"You – I mean, you're polite to everyone, Kami knows how you do it –" (probably take out your rage when you kill people has to be a great stress reliever though i'm not sure it work out at all for mugen man's got issues) –" And you – I – courtesies, you know? Like – like I'm someone important. Or something." She wrinkles her nose at this, because it's funny – it's funny and she's Fuu-chan.

"Aren't you?" He asks her, instead, and she gapes. "Are you not samurai?" She gapes again, because, frankly, there's really nothing else to do when Jin goes raving mad –

(my father was samurai once upon a time a good one maybe)

"I –" She squeaks, and blinks, because he's put down his chopsticks, and he's looking at her, gaze too piercing, too perspicacious, too Jin. "I – yes?" She offers, dubious, but he nods, eyes focused again on the meal, and she can continue, "Well, all right. All right – I understand that. I get the whole you're-samurai-I'm-samurai thing. But, you carry my bags for me. And you came after me that time in the mountains. And you let me put daisy wreaths in your hair. And then you get gutted for me, and I – you didn't have to."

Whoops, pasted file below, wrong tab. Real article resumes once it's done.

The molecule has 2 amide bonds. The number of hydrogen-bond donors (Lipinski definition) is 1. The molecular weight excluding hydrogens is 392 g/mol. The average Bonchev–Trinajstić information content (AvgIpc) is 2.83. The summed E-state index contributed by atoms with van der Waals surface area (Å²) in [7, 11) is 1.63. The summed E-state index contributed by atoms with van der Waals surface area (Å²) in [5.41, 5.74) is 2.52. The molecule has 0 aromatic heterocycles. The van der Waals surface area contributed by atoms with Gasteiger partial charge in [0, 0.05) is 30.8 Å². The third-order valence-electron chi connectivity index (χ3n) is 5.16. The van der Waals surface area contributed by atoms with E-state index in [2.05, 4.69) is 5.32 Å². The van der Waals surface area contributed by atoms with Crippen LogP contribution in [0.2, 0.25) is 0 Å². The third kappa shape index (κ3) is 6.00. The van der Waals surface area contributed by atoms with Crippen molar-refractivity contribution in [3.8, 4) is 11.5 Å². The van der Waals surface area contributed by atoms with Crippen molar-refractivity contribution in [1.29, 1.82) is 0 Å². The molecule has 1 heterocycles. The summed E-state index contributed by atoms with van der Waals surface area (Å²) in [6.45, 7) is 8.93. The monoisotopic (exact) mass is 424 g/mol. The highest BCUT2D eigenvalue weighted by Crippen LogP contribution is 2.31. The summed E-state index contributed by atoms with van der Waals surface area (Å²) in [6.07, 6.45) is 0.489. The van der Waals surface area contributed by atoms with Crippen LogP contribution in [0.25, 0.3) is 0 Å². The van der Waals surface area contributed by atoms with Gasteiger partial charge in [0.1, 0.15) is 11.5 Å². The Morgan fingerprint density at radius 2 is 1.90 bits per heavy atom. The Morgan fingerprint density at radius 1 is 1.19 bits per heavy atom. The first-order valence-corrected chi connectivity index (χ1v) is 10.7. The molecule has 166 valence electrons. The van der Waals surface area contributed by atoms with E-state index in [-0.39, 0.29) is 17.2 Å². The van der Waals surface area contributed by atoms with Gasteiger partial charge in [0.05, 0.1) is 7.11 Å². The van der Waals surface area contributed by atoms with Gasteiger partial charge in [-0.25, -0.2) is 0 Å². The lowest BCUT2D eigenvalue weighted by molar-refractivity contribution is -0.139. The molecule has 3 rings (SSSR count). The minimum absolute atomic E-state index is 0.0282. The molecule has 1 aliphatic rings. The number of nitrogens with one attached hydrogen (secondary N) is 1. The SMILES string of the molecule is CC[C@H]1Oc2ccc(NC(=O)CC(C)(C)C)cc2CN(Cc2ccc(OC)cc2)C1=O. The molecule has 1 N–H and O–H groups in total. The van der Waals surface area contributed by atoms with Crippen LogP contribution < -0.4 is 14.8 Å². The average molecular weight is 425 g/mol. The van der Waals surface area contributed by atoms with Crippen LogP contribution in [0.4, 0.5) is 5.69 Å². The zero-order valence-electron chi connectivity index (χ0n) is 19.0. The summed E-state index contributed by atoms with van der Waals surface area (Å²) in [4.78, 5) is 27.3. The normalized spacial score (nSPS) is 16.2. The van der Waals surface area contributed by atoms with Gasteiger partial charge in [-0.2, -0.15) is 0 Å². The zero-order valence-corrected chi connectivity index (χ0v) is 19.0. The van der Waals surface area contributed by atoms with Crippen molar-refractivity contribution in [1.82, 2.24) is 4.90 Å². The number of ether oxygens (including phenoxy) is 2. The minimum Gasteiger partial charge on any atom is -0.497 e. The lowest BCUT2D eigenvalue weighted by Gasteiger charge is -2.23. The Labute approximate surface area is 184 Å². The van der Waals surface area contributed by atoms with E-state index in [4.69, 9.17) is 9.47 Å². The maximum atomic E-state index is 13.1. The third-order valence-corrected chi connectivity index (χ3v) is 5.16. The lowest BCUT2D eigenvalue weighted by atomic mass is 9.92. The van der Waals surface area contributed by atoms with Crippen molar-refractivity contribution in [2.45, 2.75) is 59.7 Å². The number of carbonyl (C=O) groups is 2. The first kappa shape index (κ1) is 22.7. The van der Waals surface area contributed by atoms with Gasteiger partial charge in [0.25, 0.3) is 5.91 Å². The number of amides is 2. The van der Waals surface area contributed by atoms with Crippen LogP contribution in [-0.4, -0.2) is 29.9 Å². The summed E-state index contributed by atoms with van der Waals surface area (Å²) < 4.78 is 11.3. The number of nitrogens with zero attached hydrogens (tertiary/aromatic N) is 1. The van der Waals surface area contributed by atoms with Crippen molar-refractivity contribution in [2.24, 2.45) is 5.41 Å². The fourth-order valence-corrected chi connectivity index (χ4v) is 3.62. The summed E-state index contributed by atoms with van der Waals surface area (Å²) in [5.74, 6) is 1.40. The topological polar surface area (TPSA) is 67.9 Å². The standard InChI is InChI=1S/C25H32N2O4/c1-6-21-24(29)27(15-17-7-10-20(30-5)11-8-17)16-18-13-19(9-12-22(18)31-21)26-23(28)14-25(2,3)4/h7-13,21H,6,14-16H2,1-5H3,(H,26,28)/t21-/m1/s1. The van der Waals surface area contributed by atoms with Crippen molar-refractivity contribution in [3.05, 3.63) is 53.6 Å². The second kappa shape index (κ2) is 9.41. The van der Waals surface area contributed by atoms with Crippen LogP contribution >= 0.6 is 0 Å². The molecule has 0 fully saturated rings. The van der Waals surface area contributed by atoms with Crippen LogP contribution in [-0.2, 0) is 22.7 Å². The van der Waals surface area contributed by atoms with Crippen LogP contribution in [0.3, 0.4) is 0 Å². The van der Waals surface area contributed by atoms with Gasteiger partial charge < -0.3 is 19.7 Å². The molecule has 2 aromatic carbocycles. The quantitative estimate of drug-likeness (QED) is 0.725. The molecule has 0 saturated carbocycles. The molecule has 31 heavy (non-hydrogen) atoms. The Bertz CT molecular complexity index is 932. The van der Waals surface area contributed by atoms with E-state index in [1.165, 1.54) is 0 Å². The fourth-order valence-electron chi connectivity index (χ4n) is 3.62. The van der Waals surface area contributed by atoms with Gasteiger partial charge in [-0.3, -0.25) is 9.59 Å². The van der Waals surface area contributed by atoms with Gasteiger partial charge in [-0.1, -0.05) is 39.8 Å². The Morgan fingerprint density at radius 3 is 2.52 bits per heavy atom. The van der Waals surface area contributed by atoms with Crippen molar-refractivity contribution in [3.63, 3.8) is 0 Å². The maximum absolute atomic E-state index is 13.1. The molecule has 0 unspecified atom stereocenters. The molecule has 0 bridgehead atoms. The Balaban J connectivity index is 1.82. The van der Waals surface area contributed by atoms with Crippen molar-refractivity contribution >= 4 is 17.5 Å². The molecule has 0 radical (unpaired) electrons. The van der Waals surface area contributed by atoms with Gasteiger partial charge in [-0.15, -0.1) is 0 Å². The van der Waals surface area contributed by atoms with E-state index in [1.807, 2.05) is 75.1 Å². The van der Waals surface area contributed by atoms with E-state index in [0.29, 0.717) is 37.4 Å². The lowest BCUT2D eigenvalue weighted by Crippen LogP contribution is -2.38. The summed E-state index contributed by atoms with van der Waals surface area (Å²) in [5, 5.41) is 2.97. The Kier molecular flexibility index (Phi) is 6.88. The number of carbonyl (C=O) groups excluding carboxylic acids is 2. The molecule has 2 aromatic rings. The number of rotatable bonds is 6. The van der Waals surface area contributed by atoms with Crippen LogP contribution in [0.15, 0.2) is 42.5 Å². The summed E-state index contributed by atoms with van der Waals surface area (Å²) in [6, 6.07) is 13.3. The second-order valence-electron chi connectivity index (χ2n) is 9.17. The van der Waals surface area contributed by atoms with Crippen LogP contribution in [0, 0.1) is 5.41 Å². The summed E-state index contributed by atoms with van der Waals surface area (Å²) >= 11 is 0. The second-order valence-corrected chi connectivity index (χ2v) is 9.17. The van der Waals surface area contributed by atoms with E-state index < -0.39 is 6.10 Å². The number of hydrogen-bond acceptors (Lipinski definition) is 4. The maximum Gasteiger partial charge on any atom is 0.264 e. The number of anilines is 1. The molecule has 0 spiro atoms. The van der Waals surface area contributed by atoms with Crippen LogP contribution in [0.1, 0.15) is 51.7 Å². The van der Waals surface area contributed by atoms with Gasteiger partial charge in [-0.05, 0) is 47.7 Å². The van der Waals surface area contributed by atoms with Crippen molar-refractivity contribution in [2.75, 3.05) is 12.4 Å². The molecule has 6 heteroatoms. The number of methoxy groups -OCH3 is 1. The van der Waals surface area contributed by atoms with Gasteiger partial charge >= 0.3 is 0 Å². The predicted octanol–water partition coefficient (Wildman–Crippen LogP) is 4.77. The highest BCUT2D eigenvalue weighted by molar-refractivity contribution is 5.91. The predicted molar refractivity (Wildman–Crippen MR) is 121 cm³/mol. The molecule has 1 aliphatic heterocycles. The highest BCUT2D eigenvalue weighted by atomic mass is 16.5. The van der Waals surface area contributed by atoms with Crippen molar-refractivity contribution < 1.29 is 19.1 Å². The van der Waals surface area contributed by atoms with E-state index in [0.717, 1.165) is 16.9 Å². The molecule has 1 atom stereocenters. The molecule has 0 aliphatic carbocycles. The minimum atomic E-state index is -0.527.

"Well, that," he tells her, mild and placid, "has nothing to do with courtesies, I think, or my politeness, or your status. More to do with the fact that you're Fuu-chan."

She doesn't know if he's emphasizing the 'Fuu' or the 'chan'.

"I – but – why?"

There it is. Why had he saved her?

Mugen – Mugen, she can understand. She is grateful, of course, because he had come – Mugen, who owed no one anything, but had still come to face his death. For her. Still – they (freaks all of them and insane bastards) had taken her only to get to him. Had he felt guilt? She wonders about it sometimes, and dismisses it as unimportant. Mugen saved her life, and that is enough.